As I understand it now, shame (a sense of internal ugliness) lies at the heart of my own relation to music. I take refuge from my pain in artistic beauty, as many people do, but I also want to escape from my own internal ugliness into that beauty. (Think of the song, “Everything is Beautiful at the Ballet,” from A Chorus Line.) I find particular solace in music of all kinds, and I’ve always wanted to play the piano well enough that I could take active part in that beauty — not professionally, but with enough skill that I could play the pieces musically.

I took lessons for about six months as a child but only started to study in earnest as an adult. Although I’ve made a lot of progress these last few years, until recently, the idea of playing for other people inspired deep performance anxiety and dread. If you take refuge in music or any other performance medium as an escape, in order to mask the internal pain, damage and ugliness, then performance inevitably stirs up the anxiety that you will be “unmasked” and seen for who you truly are. This anxiety is especially acute when the self you long to present to the world must be ideal — that is, a flawless performer. One mistake and you’re back to being an ugly, shame-ridden mess.

I believe this accounts for why a true virtuoso can experience performance anxiety. There was no question of technical mastery or musical ability for Vladimir Horowitz; he had no authentic reason to feel anxious about his performance. And yet, no amount of experience made any difference; no matter how many times he’d received standing ovations at the end of his concerts, he felt just as anxious prior to the next one. I wonder if his relation to music involved an escape from something internal, as mine does — if he suffered from a sense of being “damaged” inside, fearing that his internal “ugliness” would be exposed. I know little about him personally, and maybe it’s pointless to speculate.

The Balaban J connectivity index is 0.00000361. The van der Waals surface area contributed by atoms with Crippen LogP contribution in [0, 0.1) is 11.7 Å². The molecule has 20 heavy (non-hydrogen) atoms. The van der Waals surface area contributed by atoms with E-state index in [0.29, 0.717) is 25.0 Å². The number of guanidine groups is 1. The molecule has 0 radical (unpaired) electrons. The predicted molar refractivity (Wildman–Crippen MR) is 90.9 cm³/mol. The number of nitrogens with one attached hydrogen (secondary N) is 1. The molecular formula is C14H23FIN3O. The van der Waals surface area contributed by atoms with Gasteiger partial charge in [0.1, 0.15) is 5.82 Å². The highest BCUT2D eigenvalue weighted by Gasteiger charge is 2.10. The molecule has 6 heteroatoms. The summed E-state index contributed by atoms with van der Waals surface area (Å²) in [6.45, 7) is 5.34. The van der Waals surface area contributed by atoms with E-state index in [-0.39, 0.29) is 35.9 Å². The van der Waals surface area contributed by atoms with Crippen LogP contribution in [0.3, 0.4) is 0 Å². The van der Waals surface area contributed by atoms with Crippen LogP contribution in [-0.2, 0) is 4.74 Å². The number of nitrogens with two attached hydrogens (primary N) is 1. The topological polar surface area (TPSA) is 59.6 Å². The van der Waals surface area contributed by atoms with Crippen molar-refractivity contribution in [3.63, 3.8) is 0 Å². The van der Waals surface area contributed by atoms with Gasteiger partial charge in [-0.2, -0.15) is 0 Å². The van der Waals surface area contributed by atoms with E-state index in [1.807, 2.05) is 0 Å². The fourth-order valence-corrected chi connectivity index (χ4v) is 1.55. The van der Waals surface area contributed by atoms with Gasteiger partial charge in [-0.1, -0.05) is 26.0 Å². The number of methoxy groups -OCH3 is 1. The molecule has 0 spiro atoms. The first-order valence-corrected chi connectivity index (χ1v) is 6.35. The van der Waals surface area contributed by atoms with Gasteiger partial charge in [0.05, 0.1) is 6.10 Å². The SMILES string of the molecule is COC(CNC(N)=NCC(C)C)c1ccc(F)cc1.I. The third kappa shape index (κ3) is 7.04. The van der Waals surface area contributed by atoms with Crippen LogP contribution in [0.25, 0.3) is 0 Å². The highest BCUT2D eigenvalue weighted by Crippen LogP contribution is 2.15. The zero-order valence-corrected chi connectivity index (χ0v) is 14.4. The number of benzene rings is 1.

Lately, I’ve noticed that I no longer feel that way. Mistakes don’t matter so much because my technique is now good enough that I’m playing pretty musically — that is, it finally sounds good to me; my family has also noticed the difference. In a recent lesson, I had just finished playing part of the sonata I’ve been working on this past year; at the end, with uncharacteristic hyperbole, my teacher said she couldn’t have played it better herself. Yes, she could have. But I played it quite well. I was moved and happy. I’ve been studying and practicing for years; as a result of all that hard work, I have now developed some actual skill. It’s not fraudulent, and I don’t expect it to be perfect.

But I think dealing with my own shame has had a more important effect: accepting my own damage and trying to take it into account, every day, means I’m not using music to escape from myself in the same way. Playing music as an expression of what’s inside, rather than an attempt to hide it. Of course, I still have those narcissistic fantasies, when someone just happens to be listening in and thinks, “Wow, he sounds amazing!” But when I hear it, I usually laugh at myself. When toxic shame becomes non-toxic — that is, when it becomes bearable, it means you can still develop an authentic self-esteem that is entirely different from a narcissistic defense against shame. It means, “Even if I’m damaged in some lasting ways, I can still take that damage into account, work hard and achieve something that I’m proud of.” I’m proud of my growing skill as a pianist and I have no illusions about ever being a professional.